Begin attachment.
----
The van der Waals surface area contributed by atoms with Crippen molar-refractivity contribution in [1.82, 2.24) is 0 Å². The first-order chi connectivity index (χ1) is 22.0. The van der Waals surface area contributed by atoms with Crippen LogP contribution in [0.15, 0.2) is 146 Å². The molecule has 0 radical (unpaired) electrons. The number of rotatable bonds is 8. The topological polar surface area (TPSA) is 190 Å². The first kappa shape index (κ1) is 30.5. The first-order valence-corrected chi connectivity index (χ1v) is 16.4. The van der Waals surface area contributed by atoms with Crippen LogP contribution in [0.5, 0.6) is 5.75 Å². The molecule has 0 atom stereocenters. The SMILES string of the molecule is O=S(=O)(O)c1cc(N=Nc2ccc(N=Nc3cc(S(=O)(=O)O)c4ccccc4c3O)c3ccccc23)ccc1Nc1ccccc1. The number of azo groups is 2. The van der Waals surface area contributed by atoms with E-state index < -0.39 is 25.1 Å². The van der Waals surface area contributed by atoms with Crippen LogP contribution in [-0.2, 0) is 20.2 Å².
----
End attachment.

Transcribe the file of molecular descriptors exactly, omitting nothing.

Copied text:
The van der Waals surface area contributed by atoms with Crippen molar-refractivity contribution in [1.82, 2.24) is 0 Å². The first-order chi connectivity index (χ1) is 22.0. The van der Waals surface area contributed by atoms with Crippen LogP contribution in [0.15, 0.2) is 146 Å². The molecule has 0 radical (unpaired) electrons. The number of rotatable bonds is 8. The topological polar surface area (TPSA) is 190 Å². The first kappa shape index (κ1) is 30.5. The first-order valence-corrected chi connectivity index (χ1v) is 16.4. The van der Waals surface area contributed by atoms with Crippen LogP contribution in [0.5, 0.6) is 5.75 Å². The molecule has 0 atom stereocenters. The SMILES string of the molecule is O=S(=O)(O)c1cc(N=Nc2ccc(N=Nc3cc(S(=O)(=O)O)c4ccccc4c3O)c3ccccc23)ccc1Nc1ccccc1. The number of azo groups is 2. The van der Waals surface area contributed by atoms with E-state index < -0.39 is 25.1 Å². The van der Waals surface area contributed by atoms with Crippen LogP contribution in [-0.2, 0) is 20.2 Å².